Netflix says that part of the magic powering its recommendation system intentionally goes down behind the scenes in order to prevent competitors from mimicking its algorithms. According to Yellin, over the years, services borrowing Netflix’s marquee features is a fact the service has repeatedly dealt with, though he does mention the company’s tech-focused blog discusses many aspects of the technical side of Netflix’s operations.
Netflix’s recommendation algorithm is also constantly evolving. For example, prior to the service’s global launch, its suggestion algorithm operated on a regional basis. Following the company’s global expansion, however, Yellin says the service widened the scope of this system, nixing the regional silo mentality it utilized for years.
This shift was in part done out of necessity, but also in order to improve the accuracy of Netflix’s recommendations. For example, if Netflix stuck with a regional model, when launching in a new geographical area, the service’s first users would now be able to view any recommendations.
“What we’ve learned over time, and this is something people often don’t understand, is there is superficial knowledge that you can know about a user. Geography, age and gender, we put that in the garbage heap. Where you live is really not that important,” said Yellin.
Yellin also dismisses the concept of preconceived regional stereotypes. According to Netflix’s data, and contrary to what some people may believe, all people living in Columbia, or any of the other countries Netflix is currently available in, do not share the same taste in content. For example, Yellin says that the 15 Netflix users with tastes similar to his own are present in Thailand, India and the United Kingdom, rather than his home country of the United States.
At Netflix’s demo day in March, Yellin showed off an in-house visual representation of this concept. Any Netflix user’s email could be entered into an experimental in-house form, and then the top 15 users from around the world, with the similar taste in content, were instantly displayed on the screen.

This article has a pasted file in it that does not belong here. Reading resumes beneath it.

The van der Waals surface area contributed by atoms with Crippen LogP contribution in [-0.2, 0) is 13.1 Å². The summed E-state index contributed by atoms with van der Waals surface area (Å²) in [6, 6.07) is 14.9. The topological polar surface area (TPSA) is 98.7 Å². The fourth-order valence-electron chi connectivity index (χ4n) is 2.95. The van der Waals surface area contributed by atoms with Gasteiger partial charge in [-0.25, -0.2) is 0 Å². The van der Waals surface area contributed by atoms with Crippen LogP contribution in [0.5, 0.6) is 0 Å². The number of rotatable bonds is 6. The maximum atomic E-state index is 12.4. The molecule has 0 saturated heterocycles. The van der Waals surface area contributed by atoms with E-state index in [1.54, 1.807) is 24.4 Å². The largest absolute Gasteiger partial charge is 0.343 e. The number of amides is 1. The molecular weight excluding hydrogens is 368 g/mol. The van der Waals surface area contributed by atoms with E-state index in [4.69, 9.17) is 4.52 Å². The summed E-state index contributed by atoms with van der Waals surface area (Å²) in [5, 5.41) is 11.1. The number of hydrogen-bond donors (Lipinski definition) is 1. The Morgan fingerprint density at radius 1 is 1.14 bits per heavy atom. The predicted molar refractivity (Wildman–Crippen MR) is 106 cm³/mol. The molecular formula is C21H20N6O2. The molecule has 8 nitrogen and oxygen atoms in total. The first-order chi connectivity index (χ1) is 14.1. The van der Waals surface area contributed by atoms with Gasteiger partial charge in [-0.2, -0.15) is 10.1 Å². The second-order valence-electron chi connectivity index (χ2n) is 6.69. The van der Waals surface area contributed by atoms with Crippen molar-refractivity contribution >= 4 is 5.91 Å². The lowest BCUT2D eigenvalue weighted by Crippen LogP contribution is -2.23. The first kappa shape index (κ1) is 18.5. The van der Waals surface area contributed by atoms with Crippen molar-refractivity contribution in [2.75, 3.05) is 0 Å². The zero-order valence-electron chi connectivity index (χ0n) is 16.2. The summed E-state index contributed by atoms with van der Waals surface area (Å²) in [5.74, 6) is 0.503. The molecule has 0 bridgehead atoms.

“In a video store they would put up a wall, and the wall would be the most popular content because when different people walk in, they can’t change the store every time,” said Yellin comparing most services’ recommendation systems to that of an old school video store. “Anime, for example, is a very specific aesthetic, and some people love it and some people can’t stand it. But a big video store, unless it’s in Japan, where a wall is filled with it, any other place else in the world, you wouldn’t see any on that wall. This forces users to look around and find it in that store on some dusty shelf at the back.”
Netflix says that it found that while the popularity of anime might be concentrated in Japan, only 10 percent of that particular type of content’s audience is present in the region, with the other 90 percent strewn across the world.
“To get that piece of anime in front of the right person, who’s sitting in Vancouver, or who’s sitting in Mexico City, to get that in front of them, we have to know their taste,” said Yellin.
“If you watched romantic comedies, years ago we would have over-exploited that. You hit romantic comedy and the whole top of your screen would be romantic comedies; not a lot of variety,” said Yellin, expanding on how Netflix’s content suggestion system operated when the service first launched. Today, the way Netflix’s recommendation algorithm comes to the conclusion that because you enjoyed Love, you’ll also probably like Master of None, is a very different process that seems to be constantly evolving.
“You want to partially exploit a signal and partially explore other kinds of content someone will like. Diversity is built into our algorithm. If you look at your experience, mine or anyone else’s, you’re not going to see all one kind of content.”